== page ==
God Be Merciful To Me A Sinner (23/10/16)

God be merciful. Have you ever felt unsure of yourself?

Luke 18: 9 to 14:

[9] And he spake this parable unto certain which trusted in themselves that they were righteous, and despised others: [10] Two men went up into the temple to pray; the one a Pharisee, and the other a publican. [11] The Pharisee stood and prayed thus with himself, God, I thank thee, that I am not as other men [are], extortioners, unjust, adulterers, or even as this publican. [12] I fast twice in the week, I give tithes of all that I possess. [13] And the publican, standing afar off, would not lift up so much as [his] eyes unto heaven, but smote upon his breast, saying, God be merciful to me a sinner. [14] I tell you, this man went down to his house justified [rather] than the other: for every one that exalteth himself shall be abased; and he that humbleth himself shall be exalted.

God be merciful 

God be Merciful to me a sinner

What do we do, these days instead of praying, ‘God be merciful’? I suppose not everybody does the same, but there is a certain ideal. Think positive, dream big, you can achieve whatever you want, if you put your mind to it. We are artificially positive!

This may even be an offence against the Commandment (Ex. 20: 7),

Thou shalt not take the name of the LORD thy God in vain; for the LORD will not hold him guiltless that taketh his name in vain.

There is a chapter in Greetings from Paradise entitled ‘The Name of the Lord’. This chapter explains that this name may even be an exclamation of joy!

The Name of the Lord

The Ancients called God by two names, Yahveh and Yahoo, as in Benjamin Netanyahu. This name means Benjamin, given by God, the God Yahu! Yahu might mean an exclamation of joy. Yahveh, on the other hand, could mean an exclamation of misery, similar to the Geman Oh Weh.

This interpretation is the only way of making sense of Ex. 6: 2 & 3. It is just after Moses had gone to the Pharaoh for the first time. Instead of letting the people go, the Pharaoh made them work even harder. ‘And,’ Ex. Ex. 5: 22 & 23, ‘Moses returned unto the LORD, and said, “Lord, wherefore hast thou so evil entreated this people? why is it that thou hast sent me? For since I came to Pharaoh to speak in thy name, he hath done evil to this people; neither hast thou delivered thy people at all.”’ He complained in quite a challenging manner!

Part of God’s answer is Ex. 6: 2 & 3. King James translated, ‘I am the LORD: And I appeared unto Abraham, unto Isaac, and unto Jacob, by the name of God Almighty, but by my name JEHOVAH was I not known to them.’ Difficult to understand, isn’t it? When one fills in the Hebrew expressions for God it is even more difficult to understand. The quote then says, ‘I am Yahveh: And I appeared unto Abraham, unto Isaac, and unto Jacob, by the name of El Almighty, but by my name Yahveh was I not known to them.’ El means God, but usually the scripture refers to God as Elohim, which is the plural of God. Scholars often understand  this as a pluralis majestatis, i.e. the way one would address royalty.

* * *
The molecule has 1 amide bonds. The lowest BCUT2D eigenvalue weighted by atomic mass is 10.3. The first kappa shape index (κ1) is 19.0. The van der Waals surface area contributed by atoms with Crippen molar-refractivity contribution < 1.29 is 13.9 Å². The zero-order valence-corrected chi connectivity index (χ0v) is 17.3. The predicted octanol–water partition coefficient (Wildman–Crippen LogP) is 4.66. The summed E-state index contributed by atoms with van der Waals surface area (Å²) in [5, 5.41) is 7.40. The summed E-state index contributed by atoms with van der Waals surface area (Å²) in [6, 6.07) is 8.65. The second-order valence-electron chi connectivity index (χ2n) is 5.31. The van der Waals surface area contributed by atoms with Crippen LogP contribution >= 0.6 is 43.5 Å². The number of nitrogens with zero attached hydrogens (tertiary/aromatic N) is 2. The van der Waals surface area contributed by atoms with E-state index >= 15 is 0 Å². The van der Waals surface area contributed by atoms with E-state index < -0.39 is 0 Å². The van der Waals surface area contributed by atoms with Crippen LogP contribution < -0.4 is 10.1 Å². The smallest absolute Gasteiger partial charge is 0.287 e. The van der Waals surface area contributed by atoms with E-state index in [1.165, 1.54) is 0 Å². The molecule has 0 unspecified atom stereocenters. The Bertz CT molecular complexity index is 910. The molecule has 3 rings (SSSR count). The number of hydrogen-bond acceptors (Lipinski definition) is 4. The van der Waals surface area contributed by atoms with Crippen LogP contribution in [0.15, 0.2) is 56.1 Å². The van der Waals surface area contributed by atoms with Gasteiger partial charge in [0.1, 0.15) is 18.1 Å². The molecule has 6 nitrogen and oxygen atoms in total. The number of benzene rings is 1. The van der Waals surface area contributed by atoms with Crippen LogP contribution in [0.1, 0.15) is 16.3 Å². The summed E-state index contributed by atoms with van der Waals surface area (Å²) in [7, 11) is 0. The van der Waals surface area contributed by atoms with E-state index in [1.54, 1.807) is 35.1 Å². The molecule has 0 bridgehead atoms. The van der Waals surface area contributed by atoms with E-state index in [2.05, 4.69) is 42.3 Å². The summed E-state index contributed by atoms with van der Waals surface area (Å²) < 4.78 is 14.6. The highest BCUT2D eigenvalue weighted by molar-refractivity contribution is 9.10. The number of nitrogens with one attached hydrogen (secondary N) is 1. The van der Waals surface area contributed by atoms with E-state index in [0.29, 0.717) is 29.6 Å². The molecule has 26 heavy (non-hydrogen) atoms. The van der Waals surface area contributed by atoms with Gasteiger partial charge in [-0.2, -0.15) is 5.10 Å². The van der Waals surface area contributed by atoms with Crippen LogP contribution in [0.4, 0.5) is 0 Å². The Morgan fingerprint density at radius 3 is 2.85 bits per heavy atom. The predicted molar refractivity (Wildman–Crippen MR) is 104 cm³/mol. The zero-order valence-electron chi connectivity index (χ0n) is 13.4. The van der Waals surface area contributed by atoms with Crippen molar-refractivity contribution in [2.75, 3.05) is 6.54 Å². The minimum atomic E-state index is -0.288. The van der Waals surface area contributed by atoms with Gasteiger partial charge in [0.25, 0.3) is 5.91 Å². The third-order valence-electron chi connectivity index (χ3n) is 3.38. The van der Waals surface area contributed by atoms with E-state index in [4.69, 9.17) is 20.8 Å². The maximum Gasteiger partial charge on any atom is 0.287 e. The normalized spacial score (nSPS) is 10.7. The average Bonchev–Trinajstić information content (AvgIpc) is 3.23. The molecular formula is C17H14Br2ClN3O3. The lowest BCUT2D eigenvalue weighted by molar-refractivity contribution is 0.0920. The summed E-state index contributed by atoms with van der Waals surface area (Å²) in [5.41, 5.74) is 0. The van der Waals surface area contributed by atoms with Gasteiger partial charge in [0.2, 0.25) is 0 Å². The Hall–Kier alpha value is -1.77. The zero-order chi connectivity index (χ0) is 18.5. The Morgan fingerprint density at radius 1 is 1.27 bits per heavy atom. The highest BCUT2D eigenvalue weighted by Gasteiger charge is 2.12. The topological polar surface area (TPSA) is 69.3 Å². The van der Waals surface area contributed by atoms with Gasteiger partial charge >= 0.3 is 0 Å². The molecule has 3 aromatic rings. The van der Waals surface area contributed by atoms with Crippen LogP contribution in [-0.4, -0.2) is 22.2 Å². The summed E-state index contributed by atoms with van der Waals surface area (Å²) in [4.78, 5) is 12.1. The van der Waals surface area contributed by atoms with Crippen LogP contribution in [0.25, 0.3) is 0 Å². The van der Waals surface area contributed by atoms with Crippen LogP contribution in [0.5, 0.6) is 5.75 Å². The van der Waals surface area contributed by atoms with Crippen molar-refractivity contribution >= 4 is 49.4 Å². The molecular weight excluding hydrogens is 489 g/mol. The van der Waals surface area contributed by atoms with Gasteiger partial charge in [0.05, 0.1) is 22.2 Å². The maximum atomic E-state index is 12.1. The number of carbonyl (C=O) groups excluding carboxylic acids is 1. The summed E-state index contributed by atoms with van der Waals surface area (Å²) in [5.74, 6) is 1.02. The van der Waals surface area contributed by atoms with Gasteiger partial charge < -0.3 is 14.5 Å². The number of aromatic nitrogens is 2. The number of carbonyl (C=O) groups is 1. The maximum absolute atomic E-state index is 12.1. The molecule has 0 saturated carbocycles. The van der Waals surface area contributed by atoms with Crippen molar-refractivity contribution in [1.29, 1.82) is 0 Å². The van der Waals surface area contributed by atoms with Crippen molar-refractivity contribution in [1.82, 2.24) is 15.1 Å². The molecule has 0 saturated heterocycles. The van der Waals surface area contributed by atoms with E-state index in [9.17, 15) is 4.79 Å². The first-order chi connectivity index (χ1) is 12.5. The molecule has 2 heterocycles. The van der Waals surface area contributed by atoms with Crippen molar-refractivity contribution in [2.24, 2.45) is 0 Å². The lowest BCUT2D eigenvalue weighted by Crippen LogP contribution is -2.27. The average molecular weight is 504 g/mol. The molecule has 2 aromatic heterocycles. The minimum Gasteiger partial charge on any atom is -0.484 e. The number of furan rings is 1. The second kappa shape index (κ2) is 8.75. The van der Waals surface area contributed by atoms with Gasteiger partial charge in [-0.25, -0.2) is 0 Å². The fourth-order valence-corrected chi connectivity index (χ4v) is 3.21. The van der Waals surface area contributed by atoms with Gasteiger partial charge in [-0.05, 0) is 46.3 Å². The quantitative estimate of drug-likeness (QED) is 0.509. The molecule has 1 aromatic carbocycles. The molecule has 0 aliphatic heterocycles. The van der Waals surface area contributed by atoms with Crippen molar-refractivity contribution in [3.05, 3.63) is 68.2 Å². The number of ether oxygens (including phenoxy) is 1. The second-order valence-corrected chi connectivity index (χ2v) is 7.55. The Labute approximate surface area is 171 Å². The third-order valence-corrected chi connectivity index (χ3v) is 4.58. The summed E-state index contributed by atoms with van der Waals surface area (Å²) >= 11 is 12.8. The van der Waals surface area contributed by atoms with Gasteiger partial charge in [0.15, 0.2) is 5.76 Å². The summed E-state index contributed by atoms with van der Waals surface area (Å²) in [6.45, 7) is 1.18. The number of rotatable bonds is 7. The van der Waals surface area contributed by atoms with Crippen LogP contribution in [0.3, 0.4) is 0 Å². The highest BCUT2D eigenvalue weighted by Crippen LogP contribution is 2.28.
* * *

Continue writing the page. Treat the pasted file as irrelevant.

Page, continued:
In this form the verses even seem contradictory.

God called himself Yahveh. And he said that the men worshipping him didn’t know him that name!? Obviously King James recognized this difficulty. Therefore he wrote for the second Yahveh, JEHOVAH, and not ‘the LORD’, as he usually did; for example at the beginning of this sentence.

But in Hebrew this sentence is just incorrect! According to the Tanakh, Abraham, Isaac and Jacob spoke about Yahveh very frequently. Wherever it says LORD in the King James translation it says Yahveh in the Hebrew text. When it says God in the translation, it says Elohim in the original.

Even if you look at this sentence in isolation, there is a contradiction in this sentence, ‘I am Yahveh: And I appeared unto Abraham, unto Isaac, and unto Jacob, …, but by my name Yahveh was I not known to them.

Could the original of this sentence have been different?

After all people transmitted this verbally for centuries from generation to generation before someone actually wrote it down. Could it have been this? ‘I am Yahu: And I appeared unto Abraham, unto Isaac, and unto Jacob, by the name of El Almighty, but by my name Yahveh was I not known to them.’ This could mean, ‘I am Yahu, the God of joy and happiness: And I appeared unto Abraham, unto Isaac, and unto Jacob, by the name of El Almighty, everything they did in my name went really well! But by my name Yahveh, the name of lamentation and misery, was I not known to them.’

Joy comes from God. We shall not try to force it. We shall pray, ‘God be merciful to me a sinner.’ This does not mean, we shall wreck our souls with feelings of guiltiness. It rather means we should not exalt ourselves. ‘For every one that exalteth himself shall be abased; and he that humbleth himself shall be exalted.

So let us pray, ‘God be merciful.’

Trust in the LORD with all thine heart; and lean not unto thine own understanding!

Amen!